Sampson’s Hill: The summit of Chappaquiddick, towering ninety-four feet above sea level. The hill may be named for the fourth son of Pakepanessoo, a sachem of the Chappaquiddick Wampanoag Tribe born in 1595. Later, the area was part of a reservation for the Chappaquiddick Tribe and there was a small “marine church” and a semaphore station on the hill. Exactly when the church was constructed is unknown, though “Reformation” John Adams, a Methodist evangelist, preached there as early as 1822. After the government distributed the reservation lands to individual tribal members in 1869, however, the building fell into disrepair and was ultimately torn down after the hurricane of 1938. The semaphore tower, which was constructed around 1845, was part of a string of stations used to relay reports of arriving vessels, via pivoting shutters, from Nantucket to Chappy to East Chop and eventually up to Boston. Lore has it that once an innocuous message was garbled along the line and, by the time it got to Boston, set off a panic that a whaleship had arrived in Nantucket with a smallpox-infected crew. Think of it as an early case of “you’re breaking up, lousy Island coverage, what’s that again?”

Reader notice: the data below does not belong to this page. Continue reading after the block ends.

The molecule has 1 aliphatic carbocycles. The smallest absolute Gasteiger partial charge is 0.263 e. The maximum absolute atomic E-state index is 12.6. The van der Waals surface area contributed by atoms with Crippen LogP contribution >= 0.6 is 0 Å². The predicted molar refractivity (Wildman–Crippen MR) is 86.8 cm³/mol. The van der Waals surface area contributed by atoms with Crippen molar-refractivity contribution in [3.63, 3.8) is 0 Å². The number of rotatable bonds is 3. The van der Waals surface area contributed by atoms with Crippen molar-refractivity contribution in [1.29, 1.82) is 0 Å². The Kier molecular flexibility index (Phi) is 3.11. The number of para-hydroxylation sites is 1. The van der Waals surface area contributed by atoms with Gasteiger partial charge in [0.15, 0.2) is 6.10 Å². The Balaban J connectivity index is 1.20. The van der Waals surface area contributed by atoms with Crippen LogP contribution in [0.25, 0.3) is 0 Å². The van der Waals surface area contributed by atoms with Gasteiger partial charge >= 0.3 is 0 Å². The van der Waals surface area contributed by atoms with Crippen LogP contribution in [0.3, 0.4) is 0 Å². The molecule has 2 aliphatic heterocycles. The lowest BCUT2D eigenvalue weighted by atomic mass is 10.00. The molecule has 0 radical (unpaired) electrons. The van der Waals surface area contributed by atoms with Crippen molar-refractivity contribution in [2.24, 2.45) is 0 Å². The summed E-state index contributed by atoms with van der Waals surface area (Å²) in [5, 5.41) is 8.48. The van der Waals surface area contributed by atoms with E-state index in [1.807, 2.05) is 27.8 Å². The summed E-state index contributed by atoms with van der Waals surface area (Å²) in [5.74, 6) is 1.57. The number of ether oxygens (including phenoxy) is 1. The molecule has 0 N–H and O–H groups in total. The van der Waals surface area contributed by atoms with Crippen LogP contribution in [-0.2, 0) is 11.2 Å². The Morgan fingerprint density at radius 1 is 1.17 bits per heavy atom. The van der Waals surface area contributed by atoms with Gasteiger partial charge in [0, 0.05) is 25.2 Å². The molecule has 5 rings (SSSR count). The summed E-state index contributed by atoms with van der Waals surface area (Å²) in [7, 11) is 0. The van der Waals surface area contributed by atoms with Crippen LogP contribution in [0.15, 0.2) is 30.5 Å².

Sankaty: Beloved, if inauspiciously named, ferry that served the Islands from her construction in 1911 to 1924. Named for a point on an island reputed to be somewhere east of Cape Pogue, the propeller-driven Sankaty marked the end of the side-wheeler era of Island ferries. Traveling from New Bedford on a foggy night in February of 1917 she ran aground in Buzzards Bay with four passengers and eighty barrels of clams on board. She was repaired and went back into service until June 30, 1924, when she caught fire in New Bedford harbor and drifted up next to the whaleship Charles W. Morgan, setting that ship afire as well. The Morgan was saved, but the Sankaty sank and was sold, as is, for $1,000. Raised and rebuilt, she did duty as a ferry in Rockland, Maine, in Long Island Sound, and in Nova Scotia. During the Second World War, Sankaty served as a minesweeper in the Canadian navy. After the war she continued service as a ferry until 1964, when she was sold for scrap but sank again, this time for good, en route to Nova Scotia. Remarkably, the Sankaty sails again. In 1994 the Steamship Authority gave that name to a new freight ferry. As of press time, it’s still afloat.